Sofia Ramirez Pedroza is in her junior year and is excited she still has a quarter of the program left. She said it has had a profound influence on her, both in terms of how she sees herself and what she would like to do with her life. “Whether it’s a big goal or a small goal, I just see the world differently now,” she said.
Sofia had a full ride to Wake Forest and didn’t think too much about the impact of what she had just been granted, but the intentionality of the program soon became evident. “This was not a loose kind of thing,” she said. “I came to understand that this was a place where they really cared about the cultivation of good people. Ann and Dr. Lamb and the rest of the people involved were very much invested in who we were becoming.”
At first, she didn’t know what that would look like for her. Sofia is Hispanic and credits her loving family with a confidence that clearly shows in her outgoing personality. But despite her easy nature, she says she developed a tough exterior to shield her from a lifetime of feeling undeserving—the “quota girl,” she said, who wouldn’t have made it otherwise. “I was very much a pessimistic person so I didn’t even know I had the capacity of understanding that I really could grow into the person I want to become.”
Sofia said the virtues she most wanted to cultivate with the seven strategies were gratitude and hope, which she wrote about in her end-of-semester commencement speech and said she owes to the people in the program. A subtle but important clue to her character growth is revealed when she discusses her career, which she now views as not just about herself.
“I’ve always wanted to do something in sports, but as a Hispanic female I didn’t really think there was a space for me,” she said. “Then I thought, why not? I decided to go for it, not just for me, but for the sea of people that come behind me that didn’t get granted these opportunities.”
Rachel Edwards just graduated and was among the program’s first cohort in 2019. When she first received the scholarship into the program, she said she was intrigued by the concept but didn’t really know what to expect. “Maybe I’d become a leader of a club or something, but I had no idea the extent to which I, Rachel Edwards, would change as a person.”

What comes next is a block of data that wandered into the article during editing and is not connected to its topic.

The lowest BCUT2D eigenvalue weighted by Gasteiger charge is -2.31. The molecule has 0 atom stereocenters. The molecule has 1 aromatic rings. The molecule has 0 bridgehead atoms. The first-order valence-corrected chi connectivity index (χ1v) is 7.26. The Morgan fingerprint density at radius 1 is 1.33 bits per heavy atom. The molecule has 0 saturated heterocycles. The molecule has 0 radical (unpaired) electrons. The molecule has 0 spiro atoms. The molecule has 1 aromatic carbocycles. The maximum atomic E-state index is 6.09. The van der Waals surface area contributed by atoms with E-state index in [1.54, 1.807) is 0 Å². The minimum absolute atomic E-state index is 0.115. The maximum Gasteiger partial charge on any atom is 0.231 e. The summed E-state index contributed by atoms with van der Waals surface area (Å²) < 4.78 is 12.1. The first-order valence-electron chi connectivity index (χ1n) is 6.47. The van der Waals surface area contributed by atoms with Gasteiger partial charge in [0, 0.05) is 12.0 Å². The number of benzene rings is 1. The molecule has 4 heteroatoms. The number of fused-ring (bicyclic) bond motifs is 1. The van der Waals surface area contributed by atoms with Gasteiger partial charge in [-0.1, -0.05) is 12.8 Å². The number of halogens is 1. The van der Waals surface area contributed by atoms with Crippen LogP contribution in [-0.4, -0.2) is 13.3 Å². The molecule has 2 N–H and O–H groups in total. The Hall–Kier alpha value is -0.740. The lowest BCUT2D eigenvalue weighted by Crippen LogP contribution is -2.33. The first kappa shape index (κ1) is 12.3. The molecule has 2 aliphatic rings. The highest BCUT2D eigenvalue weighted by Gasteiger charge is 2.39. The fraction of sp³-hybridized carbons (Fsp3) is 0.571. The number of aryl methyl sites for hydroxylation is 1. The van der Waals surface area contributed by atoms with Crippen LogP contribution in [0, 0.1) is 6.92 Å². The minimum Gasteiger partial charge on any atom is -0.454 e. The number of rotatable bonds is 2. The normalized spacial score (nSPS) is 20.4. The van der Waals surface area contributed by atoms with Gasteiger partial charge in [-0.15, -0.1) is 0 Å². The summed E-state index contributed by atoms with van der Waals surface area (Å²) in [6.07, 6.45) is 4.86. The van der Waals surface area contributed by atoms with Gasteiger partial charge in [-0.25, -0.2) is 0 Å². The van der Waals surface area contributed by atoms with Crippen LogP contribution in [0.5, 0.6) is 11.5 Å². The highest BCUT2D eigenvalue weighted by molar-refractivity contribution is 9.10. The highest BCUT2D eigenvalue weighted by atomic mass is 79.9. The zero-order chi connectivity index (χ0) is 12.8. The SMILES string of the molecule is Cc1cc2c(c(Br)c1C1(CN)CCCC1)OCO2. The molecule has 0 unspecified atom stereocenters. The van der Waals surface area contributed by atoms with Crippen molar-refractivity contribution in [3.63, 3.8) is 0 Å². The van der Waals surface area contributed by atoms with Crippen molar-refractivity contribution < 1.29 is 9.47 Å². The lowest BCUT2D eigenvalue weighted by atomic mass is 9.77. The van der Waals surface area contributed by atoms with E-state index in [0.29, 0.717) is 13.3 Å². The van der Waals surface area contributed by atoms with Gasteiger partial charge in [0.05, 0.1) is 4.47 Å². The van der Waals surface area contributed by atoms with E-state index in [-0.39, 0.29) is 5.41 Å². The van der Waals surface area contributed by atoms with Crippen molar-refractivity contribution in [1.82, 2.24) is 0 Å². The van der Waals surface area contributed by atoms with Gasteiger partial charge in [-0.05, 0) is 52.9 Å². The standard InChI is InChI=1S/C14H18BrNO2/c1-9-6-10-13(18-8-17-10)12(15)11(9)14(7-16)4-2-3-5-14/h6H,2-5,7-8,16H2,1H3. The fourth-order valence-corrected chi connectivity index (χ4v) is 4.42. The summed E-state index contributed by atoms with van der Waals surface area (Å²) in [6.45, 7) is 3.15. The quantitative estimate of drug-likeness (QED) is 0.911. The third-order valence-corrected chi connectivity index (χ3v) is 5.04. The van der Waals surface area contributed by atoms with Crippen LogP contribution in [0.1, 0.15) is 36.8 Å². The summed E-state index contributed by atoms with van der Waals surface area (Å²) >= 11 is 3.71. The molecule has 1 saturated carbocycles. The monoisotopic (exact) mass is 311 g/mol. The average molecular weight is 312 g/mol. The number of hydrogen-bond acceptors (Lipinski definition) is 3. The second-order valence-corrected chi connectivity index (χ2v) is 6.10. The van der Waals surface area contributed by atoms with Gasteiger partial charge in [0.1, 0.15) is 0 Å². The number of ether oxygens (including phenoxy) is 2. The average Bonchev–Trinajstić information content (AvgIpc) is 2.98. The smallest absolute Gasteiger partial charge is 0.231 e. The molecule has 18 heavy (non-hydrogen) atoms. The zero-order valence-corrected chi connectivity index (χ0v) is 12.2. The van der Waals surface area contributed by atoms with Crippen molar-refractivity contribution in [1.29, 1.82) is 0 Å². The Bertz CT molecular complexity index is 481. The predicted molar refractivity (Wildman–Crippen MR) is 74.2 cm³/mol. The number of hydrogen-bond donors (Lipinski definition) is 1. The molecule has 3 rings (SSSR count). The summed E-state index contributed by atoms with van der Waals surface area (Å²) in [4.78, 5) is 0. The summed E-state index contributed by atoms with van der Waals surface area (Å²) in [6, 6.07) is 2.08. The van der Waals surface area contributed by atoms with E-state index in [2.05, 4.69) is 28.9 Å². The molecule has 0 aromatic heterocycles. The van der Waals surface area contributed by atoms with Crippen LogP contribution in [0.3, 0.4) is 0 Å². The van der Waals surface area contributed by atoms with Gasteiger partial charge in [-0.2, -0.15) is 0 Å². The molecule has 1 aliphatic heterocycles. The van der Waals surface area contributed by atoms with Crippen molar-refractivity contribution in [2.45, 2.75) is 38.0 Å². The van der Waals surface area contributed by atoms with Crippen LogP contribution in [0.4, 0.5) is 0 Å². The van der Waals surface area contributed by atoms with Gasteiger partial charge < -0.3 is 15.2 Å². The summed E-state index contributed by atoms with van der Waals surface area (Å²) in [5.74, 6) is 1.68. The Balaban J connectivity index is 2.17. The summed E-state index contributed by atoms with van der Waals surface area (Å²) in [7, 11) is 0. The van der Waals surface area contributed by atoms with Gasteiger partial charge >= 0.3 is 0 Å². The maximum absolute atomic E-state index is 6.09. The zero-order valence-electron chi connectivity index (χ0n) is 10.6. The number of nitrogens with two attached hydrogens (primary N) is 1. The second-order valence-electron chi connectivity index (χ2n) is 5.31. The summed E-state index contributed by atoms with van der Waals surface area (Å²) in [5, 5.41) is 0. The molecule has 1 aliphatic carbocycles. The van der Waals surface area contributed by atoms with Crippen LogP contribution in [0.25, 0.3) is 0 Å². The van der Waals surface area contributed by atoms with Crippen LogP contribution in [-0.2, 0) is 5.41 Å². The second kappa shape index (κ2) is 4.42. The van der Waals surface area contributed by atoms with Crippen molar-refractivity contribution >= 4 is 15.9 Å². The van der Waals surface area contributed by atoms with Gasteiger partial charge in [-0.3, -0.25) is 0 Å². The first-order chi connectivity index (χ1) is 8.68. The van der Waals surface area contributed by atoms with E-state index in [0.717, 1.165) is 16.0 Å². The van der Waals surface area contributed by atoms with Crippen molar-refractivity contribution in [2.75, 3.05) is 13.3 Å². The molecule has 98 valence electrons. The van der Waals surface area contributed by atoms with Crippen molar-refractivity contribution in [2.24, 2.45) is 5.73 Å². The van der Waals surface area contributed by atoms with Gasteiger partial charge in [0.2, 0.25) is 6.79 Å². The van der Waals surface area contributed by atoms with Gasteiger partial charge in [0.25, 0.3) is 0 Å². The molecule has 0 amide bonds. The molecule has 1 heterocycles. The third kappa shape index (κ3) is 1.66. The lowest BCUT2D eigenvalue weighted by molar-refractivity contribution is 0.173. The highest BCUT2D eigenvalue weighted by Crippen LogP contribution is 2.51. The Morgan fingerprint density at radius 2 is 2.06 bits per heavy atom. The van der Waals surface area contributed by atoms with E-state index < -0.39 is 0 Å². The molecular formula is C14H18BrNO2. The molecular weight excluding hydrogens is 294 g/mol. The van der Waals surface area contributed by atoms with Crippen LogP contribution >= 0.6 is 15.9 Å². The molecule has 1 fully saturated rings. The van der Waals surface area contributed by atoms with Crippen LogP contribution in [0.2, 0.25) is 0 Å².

When Rachel came to Wake Forest, she was a pre-med major determined to fulfill her and her family’s dream of becoming a doctor. Shortly after she arrived, she intervened in a sexual assault on behalf of her friend and was left “wrecked by it.” Her mental health suffered, and she went to Phelps for advice, thinking she might transfer.
“At the same time, we were reading Aristotle’s book, Nicomachean Ethics, and I was really curious about what this old white man had to say about justice,” she said. “It ended up being something I could hold onto and do something with instead of just going away, so I began to form a conception of justice as a virtue.”
Rachel also began working at the school’s Title IX office where the staff was scrambling to adapt to then Education Secretary Betsy Devos’ new regulations on sexual assault. She dove into the work and remained involved throughout her four years at Wake Forest. “This is what justice for my friend looked like for me,” she said. She eventually found the courage to tell her parents she wasn’t going to become a doctor. In the fall of 2023, she is headed to law school.
When asked about her wellbeing, Rachel said, “I think when you develop your character, you’re simultaneously developing your wellbeing – you’re developing skills to approach the world. In every situation that took me to the lowest of lows, it was the program, and the people in it, that brought me back. And it wasn’t a superficial thing like, ‘I get to hold Ann’s hand.’ It was what Ann was teaching me. It was the content.”
The Case for Character
While Rachel and Sofia’s stories anecdotally demonstrate what the program is capable of, Lamb and Townsend have more tangible evidence to show the academic community. Numerous papers convey the results of the assessments they have done that show that students in Lamb’s course grew in seven targeted virtues compared to control groups; strengthened a sense of purpose including a “beyond the self” purpose that focused on flourishing within a community; and developed a growth mindset—a belief that self-improvement is possible if they try. The faculty training workshops have proven to increase professors’ understanding of character education as well as their confidence in incorporating these ideas into their classes.
Accompanying these materials are infographics showing that between all three pillars, and a fourth involving external-facing conferences and seminars, the program can count over 25,000 individual engagements in the last three years alone, including hundreds with faculty and staff at other colleges and universities. This is an important metric as the program uses the new Lilly Endowment, Inc. grant money to make character education contagious throughout the country.
Though not stated, these documents also serve to fend off the critics of this work, the “eye rollers” Townsend refers to who believe it’s “soft stuff,” or others who see it as preachy or patronizing. Lamb says the urgency for character-based education may be the strongest defense in a world where leadership is confused with celebrity and young people are hungry for something to believe in.
When asked if all students should receive character and leadership training, Sofia said, “Of course. I mean, why wouldn’t you want to be a better person?”